The nation's basic money supply fell a sharp $6.8 billion in mid-January, the Federal Reserve Board reported Thursday. The decline was greater than analysts had predicted but caused little reaction in the credit markets.
The Fed said the basic money supply, known as M1, fell to a seasonally adjusted $622.3 billion in the week ended Jan. 13 from $629.1 billion in the previous week. M1 includes cash in circulation, deposits in checking accounts and non-bank travelers checks.
For the latest 13 weeks, M1 averaged $620.4 billion, an 11.7% seasonally adjusted annual rate of gain from the previous 13 weeks.
The Fed has said it would like to see M1 grow between 4% and 7% in 1986. The latest decrease brings the money supply down to within the Fed's target range.
Investors in the credit markets paid little attention to the money supply drop because it appears the Fed has not been paying close attention to the numbers in setting its credit policies. Yields on Treasury bonds and bills remained about flat after the Fed's late-afternoon announcement.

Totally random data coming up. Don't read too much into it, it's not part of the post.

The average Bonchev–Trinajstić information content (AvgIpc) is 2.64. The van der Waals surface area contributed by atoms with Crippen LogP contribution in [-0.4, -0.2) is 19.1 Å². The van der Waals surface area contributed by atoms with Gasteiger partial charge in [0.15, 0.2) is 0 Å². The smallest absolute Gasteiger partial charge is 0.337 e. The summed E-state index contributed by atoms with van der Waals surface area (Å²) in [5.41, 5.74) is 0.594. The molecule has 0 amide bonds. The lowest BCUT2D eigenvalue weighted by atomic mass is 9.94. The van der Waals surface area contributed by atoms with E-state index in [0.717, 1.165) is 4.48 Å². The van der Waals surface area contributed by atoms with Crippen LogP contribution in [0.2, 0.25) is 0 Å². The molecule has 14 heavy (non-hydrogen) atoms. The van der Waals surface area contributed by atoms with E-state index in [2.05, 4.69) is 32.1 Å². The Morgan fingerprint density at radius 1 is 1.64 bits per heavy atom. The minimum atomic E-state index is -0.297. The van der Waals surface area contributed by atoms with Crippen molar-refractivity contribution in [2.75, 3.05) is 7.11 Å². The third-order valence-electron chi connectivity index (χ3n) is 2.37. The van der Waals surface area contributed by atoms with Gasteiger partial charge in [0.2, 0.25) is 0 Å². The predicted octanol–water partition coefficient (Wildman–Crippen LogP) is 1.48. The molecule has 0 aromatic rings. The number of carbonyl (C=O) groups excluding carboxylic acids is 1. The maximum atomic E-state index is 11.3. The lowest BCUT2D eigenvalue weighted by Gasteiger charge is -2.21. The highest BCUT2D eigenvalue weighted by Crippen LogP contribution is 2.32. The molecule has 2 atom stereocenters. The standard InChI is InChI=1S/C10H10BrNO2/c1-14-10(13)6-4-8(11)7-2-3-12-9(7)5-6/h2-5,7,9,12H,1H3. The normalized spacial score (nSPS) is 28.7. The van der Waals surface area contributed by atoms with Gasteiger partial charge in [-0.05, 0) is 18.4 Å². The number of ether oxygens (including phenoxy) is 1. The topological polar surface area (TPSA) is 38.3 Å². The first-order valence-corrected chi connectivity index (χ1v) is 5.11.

Analysts had predicted a drop in M1 of about $4.1 billion.
Jeffrey R. Leeds, a money-market economist at Chemical Bank, said the sudden drop may have been related to distortions in the money supply because of a flood of municipal debt issues before the end of 1985. He noted that the money supply had climbed steeply, by $3.9 billion, a week earlier.
In other reports the Federal Reserve Bank of New York said:
- Commercial and industrial loans at major New York City banks fell $572 million in the week ended Jan. 15, compared to a $214-million gain a week earlier.
- Bank borrowings from the Fed system averaged $447 million in the week ended Wednesday, up from $130 million in the previous week.
- Total adjusted reserves of member banks averaged $45.743 billion, up from $45.627 billion a week earlier.
- The Federal Reserve Bank of St. Louis reported that the monetary base--the seasonally adjusted total of member bank reserves held at Federal Reserve banks and cash in bank vaults and in circulation--was $236.3 billion in the week ended Wednesday, down from $237.8 billion a week earlier.
- Net free reserves totaled $1.235 billion in the two weeks ended Jan. 15, up from net free reserves of $457 million in the previous two-week period.